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Archive for May 17th, 2016

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by Sam Juliano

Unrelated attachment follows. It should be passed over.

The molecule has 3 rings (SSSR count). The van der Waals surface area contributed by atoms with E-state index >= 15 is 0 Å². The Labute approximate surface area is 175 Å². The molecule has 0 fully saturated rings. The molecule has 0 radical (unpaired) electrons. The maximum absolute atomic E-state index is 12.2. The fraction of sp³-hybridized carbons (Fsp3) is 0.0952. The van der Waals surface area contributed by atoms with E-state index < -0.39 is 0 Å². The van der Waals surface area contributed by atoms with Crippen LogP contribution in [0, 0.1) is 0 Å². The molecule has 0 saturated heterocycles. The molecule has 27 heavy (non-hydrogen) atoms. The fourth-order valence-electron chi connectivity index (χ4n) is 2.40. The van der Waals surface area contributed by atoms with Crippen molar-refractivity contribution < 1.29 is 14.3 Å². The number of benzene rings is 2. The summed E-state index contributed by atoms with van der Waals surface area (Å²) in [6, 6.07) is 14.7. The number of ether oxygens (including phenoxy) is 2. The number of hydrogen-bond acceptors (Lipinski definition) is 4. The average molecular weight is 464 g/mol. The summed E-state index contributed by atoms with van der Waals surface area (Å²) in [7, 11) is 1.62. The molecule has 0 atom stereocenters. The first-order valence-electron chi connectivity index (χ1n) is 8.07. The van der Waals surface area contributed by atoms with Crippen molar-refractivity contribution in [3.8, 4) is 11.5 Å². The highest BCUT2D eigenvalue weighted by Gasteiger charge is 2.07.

The May 14th concert by the Choral Art Society of New Jersey featured work by some of classical music’s most iconic figures, but it was the reunion of a student playing one of his one-time mentor’s most celebrated compositions that brought a special emotional heft to the proceedings.  Performed at the acoustic-friendly Presbyterian Church in Westfield -the group’s home base for decades, the night brought CAS Music Director Martin Sedak and his previous instructor – the composer Matthew Harris – together in a glorious presentation of the latter’s Oceanic Eyes, a four part cantata commissioned in 2006 based on texts by celebrated Chilean poet Pablo Neruda, and distinguished by the employment of classical guitar that allowed the work’s distinct Spanish romanticism to shine through.  The composition’s lilting metaphors and colorful imagery seems inspired by the British poet Alfred Noyes who wove undying nocturnal passions into the narrative of his arresting “The Highwayman.”  Yet it was the highly emotive, stirring and soulful reading by the committed singers of the CAS who injected Harris’ work with a sense of immediacy, aided by the prism of water, which flows through universal appreciation.Sedak’s decision to open the show with a rarely performed song by the great British composer Ralph Vaughan Williams proved to be a masterstroke of mood and staging.  To be sure “The Lover’s Ghost” (from Five English Folk Songs)  is one of the most sublime and haunting choral pieces from anyone, replete as the piece is with color, form, harmony and expression but especially prominent for its contrapuntal construction.  Sedak directed the singers to create two lines in the space between the central orchestra and the sides, making all the more of a powerful impression.  Though the second work is another infrequently negotiated composition, the fact that it was written by Beethoven elevates it immeasurably for classical music fans who can never get enough of one of the form’s supreme immortals.  A Calm Sea & A Prosperous Voyage is noted for the composer’s setting the text by Johann von Goethe and as an earlier example of his evocative nature writing that is strikingly evident in his later symphonic masterworks, so expertly visited by the CAS. (more…)

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